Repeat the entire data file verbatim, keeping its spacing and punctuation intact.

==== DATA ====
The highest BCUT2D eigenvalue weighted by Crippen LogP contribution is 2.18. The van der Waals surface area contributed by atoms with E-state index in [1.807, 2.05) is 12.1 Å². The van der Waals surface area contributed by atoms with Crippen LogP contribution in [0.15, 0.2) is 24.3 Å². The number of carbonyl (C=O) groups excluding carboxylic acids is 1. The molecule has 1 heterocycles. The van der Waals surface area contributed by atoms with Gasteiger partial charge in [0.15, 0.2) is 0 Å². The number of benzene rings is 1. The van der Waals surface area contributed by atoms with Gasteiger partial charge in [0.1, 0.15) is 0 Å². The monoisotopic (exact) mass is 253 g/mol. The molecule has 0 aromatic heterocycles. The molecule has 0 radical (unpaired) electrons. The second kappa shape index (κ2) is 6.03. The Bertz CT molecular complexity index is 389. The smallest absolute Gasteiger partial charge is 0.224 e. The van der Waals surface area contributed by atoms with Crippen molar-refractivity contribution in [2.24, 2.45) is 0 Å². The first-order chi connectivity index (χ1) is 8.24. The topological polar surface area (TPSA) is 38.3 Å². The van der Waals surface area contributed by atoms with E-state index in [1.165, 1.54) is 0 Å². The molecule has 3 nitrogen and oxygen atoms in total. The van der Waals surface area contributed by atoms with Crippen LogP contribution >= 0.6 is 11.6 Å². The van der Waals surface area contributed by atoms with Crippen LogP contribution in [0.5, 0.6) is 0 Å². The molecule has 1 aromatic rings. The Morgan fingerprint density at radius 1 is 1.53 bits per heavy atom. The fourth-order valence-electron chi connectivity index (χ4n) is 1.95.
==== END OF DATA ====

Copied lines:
The highest BCUT2D eigenvalue weighted by Crippen LogP contribution is 2.18. The van der Waals surface area contributed by atoms with E-state index in [1.807, 2.05) is 12.1 Å². The van der Waals surface area contributed by atoms with Crippen LogP contribution in [0.15, 0.2) is 24.3 Å². The number of carbonyl (C=O) groups excluding carboxylic acids is 1. The molecule has 1 heterocycles. The van der Waals surface area contributed by atoms with Gasteiger partial charge in [0.15, 0.2) is 0 Å². The number of benzene rings is 1. The van der Waals surface area contributed by atoms with Gasteiger partial charge in [0.1, 0.15) is 0 Å². The monoisotopic (exact) mass is 253 g/mol. The molecule has 0 aromatic heterocycles. The molecule has 0 radical (unpaired) electrons. The second kappa shape index (κ2) is 6.03. The Bertz CT molecular complexity index is 389. The smallest absolute Gasteiger partial charge is 0.224 e. The van der Waals surface area contributed by atoms with Crippen molar-refractivity contribution in [2.24, 2.45) is 0 Å². The first-order chi connectivity index (χ1) is 8.24. The topological polar surface area (TPSA) is 38.3 Å². The van der Waals surface area contributed by atoms with E-state index in [1.165, 1.54) is 0 Å². The molecule has 3 nitrogen and oxygen atoms in total. The van der Waals surface area contributed by atoms with Crippen LogP contribution >= 0.6 is 11.6 Å². The van der Waals surface area contributed by atoms with Crippen LogP contribution in [0.5, 0.6) is 0 Å². The molecule has 1 aromatic rings. The Morgan fingerprint density at radius 1 is 1.53 bits per heavy atom. The fourth-order valence-electron chi connectivity index (χ4n) is 1.95.